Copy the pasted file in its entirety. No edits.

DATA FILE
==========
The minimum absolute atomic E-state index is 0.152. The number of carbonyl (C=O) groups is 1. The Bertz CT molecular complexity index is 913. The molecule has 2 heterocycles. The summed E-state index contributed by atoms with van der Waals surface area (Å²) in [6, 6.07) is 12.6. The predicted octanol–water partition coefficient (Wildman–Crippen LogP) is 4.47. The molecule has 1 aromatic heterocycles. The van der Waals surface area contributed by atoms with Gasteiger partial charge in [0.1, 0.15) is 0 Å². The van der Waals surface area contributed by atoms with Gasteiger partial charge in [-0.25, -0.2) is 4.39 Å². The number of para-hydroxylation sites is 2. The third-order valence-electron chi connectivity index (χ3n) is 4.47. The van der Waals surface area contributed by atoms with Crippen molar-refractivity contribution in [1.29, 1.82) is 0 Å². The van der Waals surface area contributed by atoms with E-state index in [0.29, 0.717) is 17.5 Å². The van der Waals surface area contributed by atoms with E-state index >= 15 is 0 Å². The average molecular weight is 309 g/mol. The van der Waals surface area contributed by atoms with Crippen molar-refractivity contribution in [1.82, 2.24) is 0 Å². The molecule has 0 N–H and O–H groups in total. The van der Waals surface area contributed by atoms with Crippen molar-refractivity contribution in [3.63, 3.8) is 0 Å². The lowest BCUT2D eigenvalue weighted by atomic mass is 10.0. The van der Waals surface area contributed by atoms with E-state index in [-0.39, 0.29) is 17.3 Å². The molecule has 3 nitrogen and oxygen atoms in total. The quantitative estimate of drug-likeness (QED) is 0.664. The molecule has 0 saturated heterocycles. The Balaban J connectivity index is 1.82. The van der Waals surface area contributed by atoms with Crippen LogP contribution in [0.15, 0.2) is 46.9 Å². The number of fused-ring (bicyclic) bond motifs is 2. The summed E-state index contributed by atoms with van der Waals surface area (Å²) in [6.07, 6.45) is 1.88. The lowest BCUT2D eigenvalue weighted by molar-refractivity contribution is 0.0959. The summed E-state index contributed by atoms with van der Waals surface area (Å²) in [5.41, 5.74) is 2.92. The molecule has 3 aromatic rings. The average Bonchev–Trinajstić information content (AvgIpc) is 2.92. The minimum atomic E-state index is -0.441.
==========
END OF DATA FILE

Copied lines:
The minimum absolute atomic E-state index is 0.152. The number of carbonyl (C=O) groups is 1. The Bertz CT molecular complexity index is 913. The molecule has 2 heterocycles. The summed E-state index contributed by atoms with van der Waals surface area (Å²) in [6, 6.07) is 12.6. The predicted octanol–water partition coefficient (Wildman–Crippen LogP) is 4.47. The molecule has 1 aromatic heterocycles. The van der Waals surface area contributed by atoms with Gasteiger partial charge in [0.1, 0.15) is 0 Å². The van der Waals surface area contributed by atoms with Gasteiger partial charge in [-0.25, -0.2) is 4.39 Å². The number of para-hydroxylation sites is 2. The third-order valence-electron chi connectivity index (χ3n) is 4.47. The van der Waals surface area contributed by atoms with Crippen molar-refractivity contribution in [1.29, 1.82) is 0 Å². The van der Waals surface area contributed by atoms with E-state index in [0.29, 0.717) is 17.5 Å². The van der Waals surface area contributed by atoms with E-state index >= 15 is 0 Å². The average molecular weight is 309 g/mol. The van der Waals surface area contributed by atoms with Crippen molar-refractivity contribution in [1.82, 2.24) is 0 Å². The molecule has 0 N–H and O–H groups in total. The van der Waals surface area contributed by atoms with Crippen molar-refractivity contribution in [3.63, 3.8) is 0 Å². The lowest BCUT2D eigenvalue weighted by atomic mass is 10.0. The van der Waals surface area contributed by atoms with E-state index in [-0.39, 0.29) is 17.3 Å². The molecule has 3 nitrogen and oxygen atoms in total. The quantitative estimate of drug-likeness (QED) is 0.664. The molecule has 0 saturated heterocycles. The Balaban J connectivity index is 1.82. The van der Waals surface area contributed by atoms with Crippen LogP contribution in [0.15, 0.2) is 46.9 Å². The number of fused-ring (bicyclic) bond motifs is 2. The summed E-state index contributed by atoms with van der Waals surface area (Å²) in [6.07, 6.45) is 1.88. The lowest BCUT2D eigenvalue weighted by molar-refractivity contribution is 0.0959. The summed E-state index contributed by atoms with van der Waals surface area (Å²) in [5.41, 5.74) is 2.92. The molecule has 3 aromatic rings. The average Bonchev–Trinajstić information content (AvgIpc) is 2.92. The minimum atomic E-state index is -0.441.